The author notes that, in competitive economies, financial incentive exist to encourage people to work had. People work hard when there is a possibility for financial gains. They will take risks set up businesses. In the long run, this contributes significantly to economic growth. But on the on hand these incentives are not just limited in capitalised countries. It is possible to come up with such business strategies elsewhere. Coleman is quick to add that capitalism may not be the cause of robust businesses in the west as the book outlines, but other factors also may have a bearing (Hattery, J.A. 2010, p. 51).

In regard to equity, social capital can be defined as an average of the actual potential that is linked to a permanent system of networks of mutual consent. These can be social responsibilities that can be converted into economic resources. When people organization themselves and form meaningful associations. The ability to obtain meaningful achievements comes by default, in social capital. This means that people stand to gain from meaningful association.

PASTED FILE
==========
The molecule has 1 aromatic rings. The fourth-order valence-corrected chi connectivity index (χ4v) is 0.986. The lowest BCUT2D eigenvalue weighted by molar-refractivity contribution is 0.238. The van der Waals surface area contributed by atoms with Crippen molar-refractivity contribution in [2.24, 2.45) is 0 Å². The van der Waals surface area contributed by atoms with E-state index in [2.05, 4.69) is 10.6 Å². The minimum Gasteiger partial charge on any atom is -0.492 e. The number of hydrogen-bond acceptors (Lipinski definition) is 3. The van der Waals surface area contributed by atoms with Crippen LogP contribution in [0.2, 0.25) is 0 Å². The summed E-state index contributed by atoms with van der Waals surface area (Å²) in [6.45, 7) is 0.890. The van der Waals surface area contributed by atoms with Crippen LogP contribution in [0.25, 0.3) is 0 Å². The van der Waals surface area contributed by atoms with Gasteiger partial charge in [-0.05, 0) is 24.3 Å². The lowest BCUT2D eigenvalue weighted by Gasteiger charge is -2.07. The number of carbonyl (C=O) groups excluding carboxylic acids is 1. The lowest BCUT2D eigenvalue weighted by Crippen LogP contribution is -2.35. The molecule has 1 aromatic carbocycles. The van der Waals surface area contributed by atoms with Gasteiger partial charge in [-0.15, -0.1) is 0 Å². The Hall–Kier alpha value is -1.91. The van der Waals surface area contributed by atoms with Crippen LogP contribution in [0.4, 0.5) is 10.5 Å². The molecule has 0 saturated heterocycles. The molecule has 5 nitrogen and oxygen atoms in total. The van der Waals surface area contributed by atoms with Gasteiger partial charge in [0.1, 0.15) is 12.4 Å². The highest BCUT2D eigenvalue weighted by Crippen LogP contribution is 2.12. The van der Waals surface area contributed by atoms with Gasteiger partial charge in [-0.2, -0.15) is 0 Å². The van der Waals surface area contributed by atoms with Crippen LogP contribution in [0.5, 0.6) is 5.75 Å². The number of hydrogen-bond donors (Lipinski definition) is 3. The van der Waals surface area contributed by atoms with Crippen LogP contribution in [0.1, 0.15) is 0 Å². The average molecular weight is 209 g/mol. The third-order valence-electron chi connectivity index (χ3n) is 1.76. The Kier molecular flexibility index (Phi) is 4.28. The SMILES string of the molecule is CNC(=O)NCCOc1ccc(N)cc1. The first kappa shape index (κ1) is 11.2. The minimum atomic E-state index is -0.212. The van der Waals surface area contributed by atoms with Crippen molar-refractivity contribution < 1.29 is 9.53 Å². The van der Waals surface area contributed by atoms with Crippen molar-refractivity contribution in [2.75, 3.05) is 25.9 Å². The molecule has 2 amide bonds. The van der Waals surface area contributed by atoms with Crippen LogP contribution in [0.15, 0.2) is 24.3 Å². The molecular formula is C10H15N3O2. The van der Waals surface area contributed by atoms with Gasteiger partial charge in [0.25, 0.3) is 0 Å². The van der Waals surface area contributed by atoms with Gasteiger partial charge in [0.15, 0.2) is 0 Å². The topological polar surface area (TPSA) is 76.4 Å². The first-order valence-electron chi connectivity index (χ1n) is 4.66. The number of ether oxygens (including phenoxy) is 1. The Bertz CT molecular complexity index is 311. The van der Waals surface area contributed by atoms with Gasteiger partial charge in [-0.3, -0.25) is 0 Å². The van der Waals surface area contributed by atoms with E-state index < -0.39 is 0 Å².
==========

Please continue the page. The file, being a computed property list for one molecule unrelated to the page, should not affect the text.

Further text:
In the society currently, social capital does not have a clear undisputed meaning. It depends on various aspects among them the norms and values of the society. In the west, for example, the concept of social capital is not well entrenched in the population. The society is highly capitalized. Imitating friendships and personal ties easily find their way in the legal system. Compared to other societies in Africa or Middle East, the concept of social capital is highly entrenched in their cultures. To them, social capital is not a new concept like it is the case in the west. People in those societies have been socialized in a manner that encourages strong personal ties (Halpern, D. 2004, p 38).